August 04 2022

Is GoTo pulling ahead in Southeast Asia’s super app fintech race?

Ride-hailing companies can be profitable, as Uber is proving, and so can fintechs, but can ride-hailing companies become profitable fintechs? Untangling that word salad is something of a heavy lift, much like turning an app-based taxi service into a bank. But there is a clever shortcut that deep-pocketed tech giants like Indonesia’s GoTo can take to bolster their fintech prowess. They can invest in a struggling incumbent bank and make it profitable.

Before it upped its stake in Bank Jago to 22% in December 2020, Gojek (It is the investor in Bank Jago rather than GoTo) had a fairly typical e-wallet offering. Like its competitors, Gojek was talking up fintech, but as we all know, e-wallets tend to burn cash more than they hold onto it.

The Bank Jago deal is slowly paying off for GoTo though. In the first half of the year, Bank Jago recorded a net profit of 29 billion rupiah ($1.93 million). While a modest profit, it is still a significant improvement over net loss of 47 billion rupiah ($3.14 million) in the same period last year. Notably, Bank Jago’s loan and sharia financing reached 7.26 trillion rupiah in the first half of the year, up 234% from the 2.17 trillion rupiah it earned in the same period last year.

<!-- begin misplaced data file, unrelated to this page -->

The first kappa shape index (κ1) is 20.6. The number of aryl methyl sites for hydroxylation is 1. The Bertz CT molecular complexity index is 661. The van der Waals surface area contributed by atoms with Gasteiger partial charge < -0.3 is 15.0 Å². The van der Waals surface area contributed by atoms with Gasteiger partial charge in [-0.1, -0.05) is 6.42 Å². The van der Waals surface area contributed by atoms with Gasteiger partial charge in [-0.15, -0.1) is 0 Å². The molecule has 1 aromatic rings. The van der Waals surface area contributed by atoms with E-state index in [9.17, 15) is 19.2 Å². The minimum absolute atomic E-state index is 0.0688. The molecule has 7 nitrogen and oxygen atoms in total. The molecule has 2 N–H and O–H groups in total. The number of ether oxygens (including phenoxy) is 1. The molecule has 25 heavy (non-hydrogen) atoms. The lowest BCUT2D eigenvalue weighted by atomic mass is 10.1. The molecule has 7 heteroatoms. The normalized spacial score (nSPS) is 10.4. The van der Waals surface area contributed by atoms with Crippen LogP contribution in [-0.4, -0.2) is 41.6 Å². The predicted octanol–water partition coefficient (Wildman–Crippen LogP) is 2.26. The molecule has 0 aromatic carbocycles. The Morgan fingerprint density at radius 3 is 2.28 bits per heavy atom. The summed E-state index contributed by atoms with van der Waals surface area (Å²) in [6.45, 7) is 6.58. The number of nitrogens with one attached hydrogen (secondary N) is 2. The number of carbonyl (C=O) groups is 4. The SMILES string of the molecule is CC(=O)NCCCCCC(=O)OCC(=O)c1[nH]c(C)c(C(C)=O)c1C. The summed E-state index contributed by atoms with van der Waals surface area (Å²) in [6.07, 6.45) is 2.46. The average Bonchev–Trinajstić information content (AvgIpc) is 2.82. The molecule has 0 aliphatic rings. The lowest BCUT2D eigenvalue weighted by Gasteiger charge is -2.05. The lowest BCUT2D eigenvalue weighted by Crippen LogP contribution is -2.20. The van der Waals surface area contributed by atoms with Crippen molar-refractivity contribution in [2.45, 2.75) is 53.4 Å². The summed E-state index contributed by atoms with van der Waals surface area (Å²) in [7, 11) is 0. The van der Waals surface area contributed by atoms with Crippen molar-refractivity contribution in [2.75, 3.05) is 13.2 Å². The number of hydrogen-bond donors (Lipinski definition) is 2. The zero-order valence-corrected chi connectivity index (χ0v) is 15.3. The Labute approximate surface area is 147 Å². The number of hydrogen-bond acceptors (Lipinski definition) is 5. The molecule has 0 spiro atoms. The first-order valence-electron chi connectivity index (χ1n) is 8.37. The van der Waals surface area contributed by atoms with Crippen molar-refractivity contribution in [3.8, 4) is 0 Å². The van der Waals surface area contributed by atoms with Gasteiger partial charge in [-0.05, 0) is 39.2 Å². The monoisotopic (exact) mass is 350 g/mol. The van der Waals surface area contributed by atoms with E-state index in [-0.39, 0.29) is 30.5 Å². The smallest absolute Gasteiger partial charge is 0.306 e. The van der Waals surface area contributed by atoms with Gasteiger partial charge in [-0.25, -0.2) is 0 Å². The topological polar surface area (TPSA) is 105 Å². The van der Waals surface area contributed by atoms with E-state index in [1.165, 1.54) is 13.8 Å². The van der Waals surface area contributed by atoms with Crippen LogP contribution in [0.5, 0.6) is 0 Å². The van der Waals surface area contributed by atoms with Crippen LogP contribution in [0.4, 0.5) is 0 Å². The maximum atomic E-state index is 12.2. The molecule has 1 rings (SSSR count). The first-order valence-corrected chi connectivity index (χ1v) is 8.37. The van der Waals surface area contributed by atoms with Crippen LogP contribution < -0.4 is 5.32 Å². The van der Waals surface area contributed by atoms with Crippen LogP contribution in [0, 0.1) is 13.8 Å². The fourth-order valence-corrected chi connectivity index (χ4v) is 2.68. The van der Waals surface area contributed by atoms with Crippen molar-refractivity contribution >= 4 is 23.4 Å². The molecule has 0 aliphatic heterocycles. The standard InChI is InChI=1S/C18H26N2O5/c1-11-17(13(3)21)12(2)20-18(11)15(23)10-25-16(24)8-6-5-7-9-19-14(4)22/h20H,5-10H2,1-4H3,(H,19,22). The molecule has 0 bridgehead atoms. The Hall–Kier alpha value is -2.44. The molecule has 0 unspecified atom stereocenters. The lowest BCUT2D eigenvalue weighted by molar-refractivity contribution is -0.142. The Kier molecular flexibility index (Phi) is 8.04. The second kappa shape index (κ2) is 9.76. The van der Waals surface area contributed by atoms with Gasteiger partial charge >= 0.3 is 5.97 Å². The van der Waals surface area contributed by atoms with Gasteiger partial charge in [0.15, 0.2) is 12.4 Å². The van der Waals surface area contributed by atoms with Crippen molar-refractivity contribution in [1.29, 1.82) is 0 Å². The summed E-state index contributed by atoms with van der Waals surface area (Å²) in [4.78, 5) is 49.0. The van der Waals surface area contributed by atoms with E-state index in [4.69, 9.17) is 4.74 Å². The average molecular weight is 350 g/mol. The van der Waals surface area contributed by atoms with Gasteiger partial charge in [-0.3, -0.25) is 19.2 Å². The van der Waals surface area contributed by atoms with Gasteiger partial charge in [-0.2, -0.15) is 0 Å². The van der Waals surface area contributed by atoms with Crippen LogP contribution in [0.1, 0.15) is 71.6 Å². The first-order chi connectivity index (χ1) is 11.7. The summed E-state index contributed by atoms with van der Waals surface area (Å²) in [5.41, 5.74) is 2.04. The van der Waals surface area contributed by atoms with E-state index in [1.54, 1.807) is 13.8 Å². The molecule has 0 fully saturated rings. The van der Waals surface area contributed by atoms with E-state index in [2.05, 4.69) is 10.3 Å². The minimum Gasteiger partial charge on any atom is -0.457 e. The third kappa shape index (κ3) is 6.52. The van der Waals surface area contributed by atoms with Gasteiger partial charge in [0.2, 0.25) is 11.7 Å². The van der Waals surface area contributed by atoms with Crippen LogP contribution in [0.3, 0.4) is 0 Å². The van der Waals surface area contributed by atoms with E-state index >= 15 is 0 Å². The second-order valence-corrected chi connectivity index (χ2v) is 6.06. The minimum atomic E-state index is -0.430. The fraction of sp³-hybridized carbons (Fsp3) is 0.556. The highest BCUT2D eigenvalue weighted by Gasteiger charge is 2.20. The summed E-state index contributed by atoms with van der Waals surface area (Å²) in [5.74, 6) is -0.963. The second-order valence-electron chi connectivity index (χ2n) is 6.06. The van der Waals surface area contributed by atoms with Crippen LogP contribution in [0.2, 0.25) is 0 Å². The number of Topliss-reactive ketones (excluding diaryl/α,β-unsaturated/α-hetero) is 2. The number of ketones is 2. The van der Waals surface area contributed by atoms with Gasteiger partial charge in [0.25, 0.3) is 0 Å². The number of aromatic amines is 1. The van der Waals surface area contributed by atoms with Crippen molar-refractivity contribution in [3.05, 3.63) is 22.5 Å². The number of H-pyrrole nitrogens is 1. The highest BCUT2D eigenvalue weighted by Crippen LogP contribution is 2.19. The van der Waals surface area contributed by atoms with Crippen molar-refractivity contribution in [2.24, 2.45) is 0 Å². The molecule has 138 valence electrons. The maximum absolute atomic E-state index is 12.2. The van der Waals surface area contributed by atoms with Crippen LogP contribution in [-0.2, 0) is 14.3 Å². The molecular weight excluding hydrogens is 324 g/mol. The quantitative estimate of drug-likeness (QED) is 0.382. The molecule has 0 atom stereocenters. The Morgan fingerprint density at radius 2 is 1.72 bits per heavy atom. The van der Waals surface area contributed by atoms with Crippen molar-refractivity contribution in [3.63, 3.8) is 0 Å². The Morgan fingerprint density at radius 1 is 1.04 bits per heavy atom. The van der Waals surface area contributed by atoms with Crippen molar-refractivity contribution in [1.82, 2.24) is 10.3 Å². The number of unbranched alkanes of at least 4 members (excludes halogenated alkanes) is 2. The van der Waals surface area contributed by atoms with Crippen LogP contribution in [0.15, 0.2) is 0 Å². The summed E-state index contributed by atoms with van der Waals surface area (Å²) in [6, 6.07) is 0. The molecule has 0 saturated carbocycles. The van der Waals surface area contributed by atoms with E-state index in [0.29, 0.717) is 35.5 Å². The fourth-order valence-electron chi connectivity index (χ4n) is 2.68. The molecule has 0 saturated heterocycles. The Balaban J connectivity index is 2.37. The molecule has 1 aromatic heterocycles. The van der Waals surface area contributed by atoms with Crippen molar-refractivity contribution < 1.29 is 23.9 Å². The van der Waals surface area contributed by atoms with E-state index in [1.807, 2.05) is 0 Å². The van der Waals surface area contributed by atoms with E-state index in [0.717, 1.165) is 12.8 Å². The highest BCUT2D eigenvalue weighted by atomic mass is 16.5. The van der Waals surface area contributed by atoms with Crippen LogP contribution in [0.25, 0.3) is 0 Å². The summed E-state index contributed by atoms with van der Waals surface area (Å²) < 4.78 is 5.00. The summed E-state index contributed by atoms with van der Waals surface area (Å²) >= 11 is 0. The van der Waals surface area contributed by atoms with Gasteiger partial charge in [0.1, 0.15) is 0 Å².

This expeditious growth benefited from GoTo’s collaboration with fintech lenders, multi financiers, and other digital financial institutions, Kharim Siregar, president director of Bank Jago, told Deal Street Asia. Those partnerships included 34 institutions in addition to Bank Jago’s integration with Gojek, mutual fund platform Bibit, and trading platform Stockbit.

Separately, in the first quarter GoTo Financial said its gross transaction value for the first quarter rose 91% annually to 77.5 trillion rupiah (US$5.32 billion) while gross fintech revenue grew 47% from the previous quarter to 358 billion rupiah (US$24.56 million).

Increasingly focused solely on its home market of Indonesia, which has Southeast Asia’s largest unbanked population, GoTo is poised to develop an increasingly robust fintech business. Data from Redseer suggest that Indonesia’s “total addressable market for financial technology services” will reach US$70.1 billion in 2025 from US$17.8 billion in 2020.

To be sure, GoTo has plenty of competition in the Indonesia market among super apps, but both Sea and Grab continue to spend heavily on digital financial services in many other markets. With the global economy shaky and poised to get shakier, and investors more circumspect on the growth-based approach of tech companies, GoTo’s competitors will find their resources stretched increasingly thin.